Preserving the architectural heritage in the buffer zone of Cyprus’s Walled City
For almost 40 years, the Green Line, a United Nations buffer zone, has divided Cyprus’s Greek and Turkish communities. The line passes through the capital Nicosia, where the EIB is supporting efforts to revitalise the historic centre and unite the population of the island by restoring the beauty of an ancient city.
“Anyone visiting Nicosia is bound to notice a stark and painful contrast: on the one hand, they see the dynamic and thriving city centre; on the other hand, they cannot but notice the deserted neighbourhoods, dilapidated areas and ruined buildings along the so-called Green Line, which bear witness to the tragic events in our recent history”, says Eleni Mavrou, Mayor of Nicosia.
Since 1974, the Green Line has cut through the heart of one of Europe’s oldest cities, running right through the historic centre. This situation has gradually resulted in the abandonment of the area adjacent to the buffer zone and uncontrolled development towards the outskirts of the city. Nicosia Municipality has a population of about 48 000 inhabitants, while some 200 000 people live in Greater Nicosia.
Preserving the cultural heritage
Deserted houses, ruins of historic buildings and visible scars of conflict mark the area, which dates back to the 15th and 16th centuries, a period when the Venetian walls that surround the core of the Cypriot capital were built. Its long, multicultural past has given Nicosia a rich cultural and architectural heritage, from religious buildings to monuments. But these landmarks have lost their social or economic attraction for the city’s inhabitants.
“Given the conditions that have prevailed in the areas adjacent to the Green Line over the past few years, the implementation of comprehensive programmes for urban renewal is imperative,” the Mayor adds.
The EIB is supporting investment to revitalise the city’s heart with a EUR 40m loan for urban infrastructure projects in the Walled City and nearby traditional areas. The Council of Europe Development Bank (with a EUR 40m loan) and the Cypriot Government (with EU grants from the Cohesion Fund of EUR 60m) are also contributing.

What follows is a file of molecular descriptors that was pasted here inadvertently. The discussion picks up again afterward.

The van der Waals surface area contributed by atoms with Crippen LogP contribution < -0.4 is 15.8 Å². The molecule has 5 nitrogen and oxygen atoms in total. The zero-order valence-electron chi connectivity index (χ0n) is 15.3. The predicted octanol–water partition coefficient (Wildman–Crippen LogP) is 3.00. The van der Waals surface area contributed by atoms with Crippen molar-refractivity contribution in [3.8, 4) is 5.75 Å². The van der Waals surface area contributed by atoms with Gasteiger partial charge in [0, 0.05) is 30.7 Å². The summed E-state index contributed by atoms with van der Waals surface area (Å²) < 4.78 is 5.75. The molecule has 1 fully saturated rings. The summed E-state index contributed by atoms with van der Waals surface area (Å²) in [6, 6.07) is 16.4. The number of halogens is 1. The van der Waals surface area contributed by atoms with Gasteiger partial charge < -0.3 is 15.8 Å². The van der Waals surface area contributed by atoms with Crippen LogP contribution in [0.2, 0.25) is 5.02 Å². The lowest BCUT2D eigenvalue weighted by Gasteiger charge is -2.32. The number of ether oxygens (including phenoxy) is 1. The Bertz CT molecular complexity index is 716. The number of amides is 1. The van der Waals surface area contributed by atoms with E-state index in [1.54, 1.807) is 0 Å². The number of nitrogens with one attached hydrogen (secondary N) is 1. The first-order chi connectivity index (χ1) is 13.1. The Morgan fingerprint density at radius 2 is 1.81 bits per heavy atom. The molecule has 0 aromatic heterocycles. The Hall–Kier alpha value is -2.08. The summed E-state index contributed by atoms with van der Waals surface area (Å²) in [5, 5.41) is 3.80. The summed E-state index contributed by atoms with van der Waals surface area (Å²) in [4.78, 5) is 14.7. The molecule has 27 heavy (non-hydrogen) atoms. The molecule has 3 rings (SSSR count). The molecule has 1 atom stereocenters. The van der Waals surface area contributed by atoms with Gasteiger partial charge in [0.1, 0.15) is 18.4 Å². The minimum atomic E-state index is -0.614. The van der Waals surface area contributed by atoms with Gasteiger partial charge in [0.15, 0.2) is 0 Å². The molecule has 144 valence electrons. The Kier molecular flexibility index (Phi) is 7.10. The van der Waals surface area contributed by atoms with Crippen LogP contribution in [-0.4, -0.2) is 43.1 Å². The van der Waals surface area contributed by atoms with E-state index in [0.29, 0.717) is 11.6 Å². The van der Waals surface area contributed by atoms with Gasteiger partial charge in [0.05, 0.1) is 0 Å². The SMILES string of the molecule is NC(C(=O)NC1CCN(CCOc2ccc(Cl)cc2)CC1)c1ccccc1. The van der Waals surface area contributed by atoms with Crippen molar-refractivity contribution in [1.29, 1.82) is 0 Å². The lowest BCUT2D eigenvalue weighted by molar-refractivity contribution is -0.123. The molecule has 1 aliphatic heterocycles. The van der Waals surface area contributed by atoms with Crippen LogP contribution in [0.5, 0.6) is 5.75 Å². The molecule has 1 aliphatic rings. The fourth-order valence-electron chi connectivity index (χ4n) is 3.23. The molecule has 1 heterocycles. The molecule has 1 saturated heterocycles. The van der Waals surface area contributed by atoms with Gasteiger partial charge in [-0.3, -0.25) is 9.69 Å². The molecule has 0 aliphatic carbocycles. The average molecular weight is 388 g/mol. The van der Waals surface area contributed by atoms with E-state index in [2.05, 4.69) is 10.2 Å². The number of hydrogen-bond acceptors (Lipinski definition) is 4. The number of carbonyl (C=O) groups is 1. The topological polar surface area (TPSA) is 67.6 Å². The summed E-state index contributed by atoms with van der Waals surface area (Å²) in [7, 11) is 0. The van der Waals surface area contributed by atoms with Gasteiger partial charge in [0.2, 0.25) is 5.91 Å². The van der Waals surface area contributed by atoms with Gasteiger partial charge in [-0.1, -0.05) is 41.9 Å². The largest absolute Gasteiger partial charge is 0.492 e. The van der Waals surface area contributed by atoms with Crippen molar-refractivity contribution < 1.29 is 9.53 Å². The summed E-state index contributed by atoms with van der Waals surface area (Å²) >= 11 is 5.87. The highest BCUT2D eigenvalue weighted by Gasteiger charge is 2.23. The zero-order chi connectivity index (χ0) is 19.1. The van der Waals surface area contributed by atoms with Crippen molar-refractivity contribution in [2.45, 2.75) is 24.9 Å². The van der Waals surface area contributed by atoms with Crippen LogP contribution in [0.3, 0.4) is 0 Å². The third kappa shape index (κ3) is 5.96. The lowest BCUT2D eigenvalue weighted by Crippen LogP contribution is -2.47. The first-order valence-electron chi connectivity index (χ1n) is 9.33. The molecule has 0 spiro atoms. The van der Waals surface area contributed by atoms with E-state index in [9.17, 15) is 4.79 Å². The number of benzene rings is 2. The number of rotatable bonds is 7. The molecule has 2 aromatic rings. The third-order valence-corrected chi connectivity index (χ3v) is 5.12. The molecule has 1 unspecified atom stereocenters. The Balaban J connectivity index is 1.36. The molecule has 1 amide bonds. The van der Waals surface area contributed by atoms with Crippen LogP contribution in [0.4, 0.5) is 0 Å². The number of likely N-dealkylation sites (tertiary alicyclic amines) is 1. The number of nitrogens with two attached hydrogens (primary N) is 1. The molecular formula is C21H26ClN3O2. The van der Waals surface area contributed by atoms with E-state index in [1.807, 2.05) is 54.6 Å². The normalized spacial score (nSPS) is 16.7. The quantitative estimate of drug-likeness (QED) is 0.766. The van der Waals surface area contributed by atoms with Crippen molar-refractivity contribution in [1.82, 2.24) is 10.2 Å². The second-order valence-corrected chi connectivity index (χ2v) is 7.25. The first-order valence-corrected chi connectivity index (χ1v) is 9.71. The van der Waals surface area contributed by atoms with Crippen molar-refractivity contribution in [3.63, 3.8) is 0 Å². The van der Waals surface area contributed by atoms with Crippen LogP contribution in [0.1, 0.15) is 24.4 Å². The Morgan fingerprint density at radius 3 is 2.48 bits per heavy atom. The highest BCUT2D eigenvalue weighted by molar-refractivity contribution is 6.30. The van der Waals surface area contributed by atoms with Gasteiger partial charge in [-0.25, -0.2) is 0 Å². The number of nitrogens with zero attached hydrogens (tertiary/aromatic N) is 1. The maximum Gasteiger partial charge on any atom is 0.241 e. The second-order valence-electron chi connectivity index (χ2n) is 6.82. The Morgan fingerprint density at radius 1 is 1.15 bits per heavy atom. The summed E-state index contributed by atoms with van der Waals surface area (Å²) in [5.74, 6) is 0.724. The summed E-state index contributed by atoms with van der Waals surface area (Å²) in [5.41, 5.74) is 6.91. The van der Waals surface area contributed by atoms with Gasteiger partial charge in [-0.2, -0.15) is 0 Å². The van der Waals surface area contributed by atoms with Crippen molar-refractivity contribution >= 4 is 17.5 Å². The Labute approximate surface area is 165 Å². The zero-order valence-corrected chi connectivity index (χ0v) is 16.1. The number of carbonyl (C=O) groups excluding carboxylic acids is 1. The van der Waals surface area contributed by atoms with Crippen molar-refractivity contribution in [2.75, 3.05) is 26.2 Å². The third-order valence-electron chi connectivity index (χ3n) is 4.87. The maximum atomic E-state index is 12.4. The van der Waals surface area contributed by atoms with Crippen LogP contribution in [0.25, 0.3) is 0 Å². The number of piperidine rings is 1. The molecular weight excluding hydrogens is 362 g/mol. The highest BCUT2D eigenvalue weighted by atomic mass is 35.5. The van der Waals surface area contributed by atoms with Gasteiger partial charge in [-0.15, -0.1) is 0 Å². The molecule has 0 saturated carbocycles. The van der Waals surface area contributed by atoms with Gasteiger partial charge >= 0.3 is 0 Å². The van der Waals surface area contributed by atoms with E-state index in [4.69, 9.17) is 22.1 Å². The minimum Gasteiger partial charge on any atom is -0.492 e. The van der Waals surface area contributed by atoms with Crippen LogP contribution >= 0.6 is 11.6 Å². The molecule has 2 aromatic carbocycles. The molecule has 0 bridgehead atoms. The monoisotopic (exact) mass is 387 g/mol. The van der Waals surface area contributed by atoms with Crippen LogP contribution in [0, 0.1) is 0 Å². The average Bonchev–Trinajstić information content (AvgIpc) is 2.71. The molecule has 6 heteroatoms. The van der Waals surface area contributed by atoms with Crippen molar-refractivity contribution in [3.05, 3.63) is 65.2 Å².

“Sustainable infrastructure is among our priorities in Cyprus,” EIB Vice-President Plutarchos Sakellaris explains. “This loan is of particular importance in the current crisis as markets alone are unable to provide sufficient and appropriately priced finance for sustainable growth. We at the EIB address this market gap by increasing the volume of loans in this sector and broadening the scope of our financing”, he adds.
“It was clear from the first meetings that they would become part of our vision and aid us along the way. We found the people of the EIB helpful towards our work. The EIB has given us the opportunity to begin rejuvenating the environment,” Eleni Mavrou stresses.
“The programmes that we are currently implementing are aimed at reversing the current conditions and offering the population a tangible reassurance that these areas are safe and provide modern infrastructure that will secure a better quality of life. We have been successful on various levels, enabling us to enrich green areas, squares and open spaces. In parallel, existing buildings and the architectural heritage they embody can be properly maintained, while public infrastructure is upgraded,” Mayor Mavrou explains.
The investments are included in Nicosia’s 2010-2012 Municipal Development Plan and consist of a large number of projects which together will foster urban renewal and regeneration.
Nicosia Municipality is seeking to attract new residents, create a sense of community and boost economic activity, notably through tourism. Much of the municipality’s efforts will be devoted to fixing the local road and street network. As property owners are responsible for paving the road in front of their property up to the centre line and many buildings are vacant, many streets in Nicosia currently have no pedestrian sidewalks and where pavements do exist they are in poor condition. Often, they are also not adequately designed or built and are frequently subject to flooding during the rainy season. New urban transport schemes encourage people to walk thanks to the provision of adequate public spaces and increase road safety. Newly-built sports facilities will not only contribute to the fitness of Nicosians, but should also bring a new sense of community to the centre.
“Quite a number of projects are already being carried out and in certain areas we can already see an increased interest, especially among young people, in living there,” Mavrou points out. Revitalising the core of Nicosia and making it an attractive neighbourhood to entice people back, will help with confidence-building and, despite the buffer zone, make it a worthwhile place to live for generations to come.
“After all, such projects are designed to fulfil the needs of the area’s current residents as well as those who would like to live or work there. Ultimately, they are the driving force behind the sustainable, positive and further growth of these areas,” Mayor Mavrou concludes.